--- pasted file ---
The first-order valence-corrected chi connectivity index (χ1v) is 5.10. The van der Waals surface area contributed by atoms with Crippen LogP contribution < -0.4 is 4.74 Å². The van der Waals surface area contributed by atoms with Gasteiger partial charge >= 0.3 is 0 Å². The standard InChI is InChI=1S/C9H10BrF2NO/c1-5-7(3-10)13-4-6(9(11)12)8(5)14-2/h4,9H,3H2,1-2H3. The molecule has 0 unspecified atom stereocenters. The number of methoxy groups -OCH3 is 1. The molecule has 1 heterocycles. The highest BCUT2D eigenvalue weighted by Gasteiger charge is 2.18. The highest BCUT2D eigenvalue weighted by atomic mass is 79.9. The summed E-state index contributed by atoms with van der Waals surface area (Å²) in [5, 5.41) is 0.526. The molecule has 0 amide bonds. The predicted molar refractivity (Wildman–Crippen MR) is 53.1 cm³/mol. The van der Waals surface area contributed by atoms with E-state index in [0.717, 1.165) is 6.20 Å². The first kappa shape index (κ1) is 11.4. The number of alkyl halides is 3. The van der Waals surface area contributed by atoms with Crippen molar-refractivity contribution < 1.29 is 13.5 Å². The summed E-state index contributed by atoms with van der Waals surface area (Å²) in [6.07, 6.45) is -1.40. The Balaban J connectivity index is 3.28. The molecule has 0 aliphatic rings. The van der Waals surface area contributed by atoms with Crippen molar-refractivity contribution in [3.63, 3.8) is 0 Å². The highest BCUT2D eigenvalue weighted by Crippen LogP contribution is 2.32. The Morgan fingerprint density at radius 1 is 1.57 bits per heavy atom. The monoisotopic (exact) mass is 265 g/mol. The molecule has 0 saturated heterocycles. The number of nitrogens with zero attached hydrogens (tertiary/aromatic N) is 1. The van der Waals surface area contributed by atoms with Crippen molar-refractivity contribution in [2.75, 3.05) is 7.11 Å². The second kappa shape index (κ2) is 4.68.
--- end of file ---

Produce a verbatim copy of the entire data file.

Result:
The first-order valence-corrected chi connectivity index (χ1v) is 5.10. The van der Waals surface area contributed by atoms with Crippen LogP contribution < -0.4 is 4.74 Å². The van der Waals surface area contributed by atoms with Gasteiger partial charge >= 0.3 is 0 Å². The standard InChI is InChI=1S/C9H10BrF2NO/c1-5-7(3-10)13-4-6(9(11)12)8(5)14-2/h4,9H,3H2,1-2H3. The molecule has 0 unspecified atom stereocenters. The number of methoxy groups -OCH3 is 1. The molecule has 1 heterocycles. The highest BCUT2D eigenvalue weighted by Gasteiger charge is 2.18. The highest BCUT2D eigenvalue weighted by atomic mass is 79.9. The summed E-state index contributed by atoms with van der Waals surface area (Å²) in [5, 5.41) is 0.526. The molecule has 0 amide bonds. The predicted molar refractivity (Wildman–Crippen MR) is 53.1 cm³/mol. The van der Waals surface area contributed by atoms with E-state index in [0.717, 1.165) is 6.20 Å². The first kappa shape index (κ1) is 11.4. The number of alkyl halides is 3. The van der Waals surface area contributed by atoms with Crippen molar-refractivity contribution < 1.29 is 13.5 Å². The summed E-state index contributed by atoms with van der Waals surface area (Å²) in [6.07, 6.45) is -1.40. The Balaban J connectivity index is 3.28. The molecule has 0 aliphatic rings. The van der Waals surface area contributed by atoms with Crippen molar-refractivity contribution in [3.63, 3.8) is 0 Å². The highest BCUT2D eigenvalue weighted by Crippen LogP contribution is 2.32. The Morgan fingerprint density at radius 1 is 1.57 bits per heavy atom. The monoisotopic (exact) mass is 265 g/mol. The molecule has 0 saturated heterocycles. The number of nitrogens with zero attached hydrogens (tertiary/aromatic N) is 1. The van der Waals surface area contributed by atoms with Crippen molar-refractivity contribution in [2.75, 3.05) is 7.11 Å². The second kappa shape index (κ2) is 4.68.